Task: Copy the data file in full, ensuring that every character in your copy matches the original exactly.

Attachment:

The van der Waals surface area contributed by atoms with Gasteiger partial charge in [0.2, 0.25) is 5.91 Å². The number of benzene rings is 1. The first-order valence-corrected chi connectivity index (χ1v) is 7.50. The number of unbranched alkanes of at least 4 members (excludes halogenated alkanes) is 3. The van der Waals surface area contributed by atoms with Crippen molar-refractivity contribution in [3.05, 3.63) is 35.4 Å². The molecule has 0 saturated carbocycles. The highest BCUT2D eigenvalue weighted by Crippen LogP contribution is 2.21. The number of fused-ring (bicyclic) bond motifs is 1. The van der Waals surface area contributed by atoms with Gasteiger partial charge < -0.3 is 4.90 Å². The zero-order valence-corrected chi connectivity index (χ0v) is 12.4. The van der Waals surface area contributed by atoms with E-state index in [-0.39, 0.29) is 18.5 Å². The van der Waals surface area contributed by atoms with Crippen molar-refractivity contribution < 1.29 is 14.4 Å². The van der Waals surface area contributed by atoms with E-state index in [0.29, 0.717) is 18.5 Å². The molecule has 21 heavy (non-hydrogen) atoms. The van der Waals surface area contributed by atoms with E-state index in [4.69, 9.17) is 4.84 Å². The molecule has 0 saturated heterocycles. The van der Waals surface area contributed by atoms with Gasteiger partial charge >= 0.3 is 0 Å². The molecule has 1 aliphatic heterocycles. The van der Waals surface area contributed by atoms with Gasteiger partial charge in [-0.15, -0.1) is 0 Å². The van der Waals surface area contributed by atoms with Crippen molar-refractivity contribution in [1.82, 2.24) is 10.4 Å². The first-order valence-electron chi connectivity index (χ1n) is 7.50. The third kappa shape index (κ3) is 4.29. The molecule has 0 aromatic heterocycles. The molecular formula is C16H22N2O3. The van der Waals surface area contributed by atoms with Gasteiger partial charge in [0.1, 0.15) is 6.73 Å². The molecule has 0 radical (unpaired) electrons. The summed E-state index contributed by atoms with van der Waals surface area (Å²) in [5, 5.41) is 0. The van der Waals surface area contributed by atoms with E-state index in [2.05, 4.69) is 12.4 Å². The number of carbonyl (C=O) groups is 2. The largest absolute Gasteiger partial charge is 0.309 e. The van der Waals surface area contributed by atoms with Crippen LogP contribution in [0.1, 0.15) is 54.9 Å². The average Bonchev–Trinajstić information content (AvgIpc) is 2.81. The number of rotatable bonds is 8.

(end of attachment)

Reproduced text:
The van der Waals surface area contributed by atoms with Gasteiger partial charge in [0.2, 0.25) is 5.91 Å². The number of benzene rings is 1. The first-order valence-corrected chi connectivity index (χ1v) is 7.50. The number of unbranched alkanes of at least 4 members (excludes halogenated alkanes) is 3. The van der Waals surface area contributed by atoms with Crippen molar-refractivity contribution in [3.05, 3.63) is 35.4 Å². The molecule has 0 saturated carbocycles. The highest BCUT2D eigenvalue weighted by Crippen LogP contribution is 2.21. The number of fused-ring (bicyclic) bond motifs is 1. The van der Waals surface area contributed by atoms with Gasteiger partial charge < -0.3 is 4.90 Å². The zero-order valence-corrected chi connectivity index (χ0v) is 12.4. The van der Waals surface area contributed by atoms with E-state index in [-0.39, 0.29) is 18.5 Å². The van der Waals surface area contributed by atoms with Crippen molar-refractivity contribution < 1.29 is 14.4 Å². The van der Waals surface area contributed by atoms with E-state index in [0.29, 0.717) is 18.5 Å². The molecule has 21 heavy (non-hydrogen) atoms. The van der Waals surface area contributed by atoms with E-state index in [4.69, 9.17) is 4.84 Å². The molecule has 0 saturated heterocycles. The van der Waals surface area contributed by atoms with Gasteiger partial charge >= 0.3 is 0 Å². The molecule has 1 aliphatic heterocycles. The van der Waals surface area contributed by atoms with Gasteiger partial charge in [-0.15, -0.1) is 0 Å². The van der Waals surface area contributed by atoms with Crippen molar-refractivity contribution in [1.82, 2.24) is 10.4 Å². The first-order valence-electron chi connectivity index (χ1n) is 7.50. The third kappa shape index (κ3) is 4.29. The molecule has 0 aromatic heterocycles. The molecular formula is C16H22N2O3. The van der Waals surface area contributed by atoms with Gasteiger partial charge in [0.1, 0.15) is 6.73 Å². The molecule has 0 radical (unpaired) electrons. The summed E-state index contributed by atoms with van der Waals surface area (Å²) in [5, 5.41) is 0. The van der Waals surface area contributed by atoms with E-state index in [2.05, 4.69) is 12.4 Å². The number of carbonyl (C=O) groups is 2. The largest absolute Gasteiger partial charge is 0.309 e. The van der Waals surface area contributed by atoms with Crippen LogP contribution in [0.1, 0.15) is 54.9 Å². The average Bonchev–Trinajstić information content (AvgIpc) is 2.81. The number of rotatable bonds is 8.